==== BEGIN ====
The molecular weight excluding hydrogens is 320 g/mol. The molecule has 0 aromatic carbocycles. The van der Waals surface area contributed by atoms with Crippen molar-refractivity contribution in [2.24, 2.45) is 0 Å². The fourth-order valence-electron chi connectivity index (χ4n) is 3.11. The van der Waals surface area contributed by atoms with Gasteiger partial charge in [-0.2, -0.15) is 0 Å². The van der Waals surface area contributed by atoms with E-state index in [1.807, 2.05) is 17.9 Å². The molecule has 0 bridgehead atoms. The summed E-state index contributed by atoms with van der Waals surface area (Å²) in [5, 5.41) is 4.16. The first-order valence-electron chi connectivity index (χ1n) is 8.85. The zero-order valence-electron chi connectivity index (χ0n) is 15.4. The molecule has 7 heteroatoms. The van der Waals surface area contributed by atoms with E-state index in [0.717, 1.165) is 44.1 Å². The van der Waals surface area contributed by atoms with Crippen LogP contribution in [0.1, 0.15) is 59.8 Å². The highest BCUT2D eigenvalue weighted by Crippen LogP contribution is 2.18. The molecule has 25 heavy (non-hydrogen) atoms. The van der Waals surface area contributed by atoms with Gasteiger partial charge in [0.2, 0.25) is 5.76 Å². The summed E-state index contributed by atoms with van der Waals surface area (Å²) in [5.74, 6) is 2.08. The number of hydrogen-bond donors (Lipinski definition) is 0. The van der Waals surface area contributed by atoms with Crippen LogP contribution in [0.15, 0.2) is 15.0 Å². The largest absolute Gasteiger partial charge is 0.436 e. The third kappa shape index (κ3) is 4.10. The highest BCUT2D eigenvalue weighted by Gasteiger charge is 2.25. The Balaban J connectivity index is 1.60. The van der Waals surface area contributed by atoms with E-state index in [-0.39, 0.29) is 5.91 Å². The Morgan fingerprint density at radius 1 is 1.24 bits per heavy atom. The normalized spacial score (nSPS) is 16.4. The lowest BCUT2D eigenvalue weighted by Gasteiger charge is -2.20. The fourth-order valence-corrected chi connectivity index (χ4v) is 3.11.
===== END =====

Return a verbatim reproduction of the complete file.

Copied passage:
The molecular weight excluding hydrogens is 320 g/mol. The molecule has 0 aromatic carbocycles. The van der Waals surface area contributed by atoms with Crippen molar-refractivity contribution in [2.24, 2.45) is 0 Å². The fourth-order valence-electron chi connectivity index (χ4n) is 3.11. The van der Waals surface area contributed by atoms with Gasteiger partial charge in [-0.2, -0.15) is 0 Å². The van der Waals surface area contributed by atoms with E-state index in [1.807, 2.05) is 17.9 Å². The molecule has 0 bridgehead atoms. The summed E-state index contributed by atoms with van der Waals surface area (Å²) in [5, 5.41) is 4.16. The first-order valence-electron chi connectivity index (χ1n) is 8.85. The zero-order valence-electron chi connectivity index (χ0n) is 15.4. The molecule has 7 heteroatoms. The van der Waals surface area contributed by atoms with E-state index in [0.717, 1.165) is 44.1 Å². The van der Waals surface area contributed by atoms with Crippen LogP contribution in [0.1, 0.15) is 59.8 Å². The highest BCUT2D eigenvalue weighted by Crippen LogP contribution is 2.18. The molecule has 25 heavy (non-hydrogen) atoms. The van der Waals surface area contributed by atoms with Gasteiger partial charge in [0.2, 0.25) is 5.76 Å². The summed E-state index contributed by atoms with van der Waals surface area (Å²) in [5.74, 6) is 2.08. The number of hydrogen-bond donors (Lipinski definition) is 0. The van der Waals surface area contributed by atoms with Crippen LogP contribution in [0.15, 0.2) is 15.0 Å². The largest absolute Gasteiger partial charge is 0.436 e. The third kappa shape index (κ3) is 4.10. The highest BCUT2D eigenvalue weighted by Gasteiger charge is 2.25. The Balaban J connectivity index is 1.60. The van der Waals surface area contributed by atoms with E-state index in [-0.39, 0.29) is 5.91 Å². The Morgan fingerprint density at radius 1 is 1.24 bits per heavy atom. The normalized spacial score (nSPS) is 16.4. The lowest BCUT2D eigenvalue weighted by Gasteiger charge is -2.20. The fourth-order valence-corrected chi connectivity index (χ4v) is 3.11.